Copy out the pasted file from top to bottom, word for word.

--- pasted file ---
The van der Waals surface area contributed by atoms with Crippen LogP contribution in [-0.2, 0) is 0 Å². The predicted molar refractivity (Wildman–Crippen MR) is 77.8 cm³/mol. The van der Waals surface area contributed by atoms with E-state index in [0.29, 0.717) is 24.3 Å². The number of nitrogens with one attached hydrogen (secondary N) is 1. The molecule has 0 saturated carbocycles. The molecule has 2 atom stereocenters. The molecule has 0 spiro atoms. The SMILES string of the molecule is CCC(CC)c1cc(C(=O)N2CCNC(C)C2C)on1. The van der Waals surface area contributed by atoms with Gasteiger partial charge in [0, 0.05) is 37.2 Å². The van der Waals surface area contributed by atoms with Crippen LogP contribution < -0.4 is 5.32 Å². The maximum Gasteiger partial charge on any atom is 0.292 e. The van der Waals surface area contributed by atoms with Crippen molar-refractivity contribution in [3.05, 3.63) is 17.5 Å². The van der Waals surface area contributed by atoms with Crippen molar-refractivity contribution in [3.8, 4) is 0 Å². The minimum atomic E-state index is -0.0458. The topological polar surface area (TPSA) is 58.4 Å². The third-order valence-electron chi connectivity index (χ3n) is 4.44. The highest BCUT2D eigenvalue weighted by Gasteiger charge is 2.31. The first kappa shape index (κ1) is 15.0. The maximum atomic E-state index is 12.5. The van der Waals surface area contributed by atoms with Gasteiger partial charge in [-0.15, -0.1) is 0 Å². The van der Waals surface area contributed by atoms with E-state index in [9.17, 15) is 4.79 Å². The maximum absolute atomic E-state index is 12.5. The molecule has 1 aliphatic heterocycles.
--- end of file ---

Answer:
The van der Waals surface area contributed by atoms with Crippen LogP contribution in [-0.2, 0) is 0 Å². The predicted molar refractivity (Wildman–Crippen MR) is 77.8 cm³/mol. The van der Waals surface area contributed by atoms with E-state index in [0.29, 0.717) is 24.3 Å². The number of nitrogens with one attached hydrogen (secondary N) is 1. The molecule has 0 saturated carbocycles. The molecule has 2 atom stereocenters. The molecule has 0 spiro atoms. The SMILES string of the molecule is CCC(CC)c1cc(C(=O)N2CCNC(C)C2C)on1. The van der Waals surface area contributed by atoms with Gasteiger partial charge in [0, 0.05) is 37.2 Å². The van der Waals surface area contributed by atoms with Crippen LogP contribution < -0.4 is 5.32 Å². The maximum Gasteiger partial charge on any atom is 0.292 e. The van der Waals surface area contributed by atoms with Crippen molar-refractivity contribution in [3.05, 3.63) is 17.5 Å². The van der Waals surface area contributed by atoms with Crippen molar-refractivity contribution in [3.8, 4) is 0 Å². The minimum atomic E-state index is -0.0458. The topological polar surface area (TPSA) is 58.4 Å². The third-order valence-electron chi connectivity index (χ3n) is 4.44. The highest BCUT2D eigenvalue weighted by Gasteiger charge is 2.31. The first kappa shape index (κ1) is 15.0. The maximum atomic E-state index is 12.5. The van der Waals surface area contributed by atoms with Gasteiger partial charge in [-0.15, -0.1) is 0 Å². The van der Waals surface area contributed by atoms with E-state index in [9.17, 15) is 4.79 Å². The maximum absolute atomic E-state index is 12.5. The molecule has 1 aliphatic heterocycles.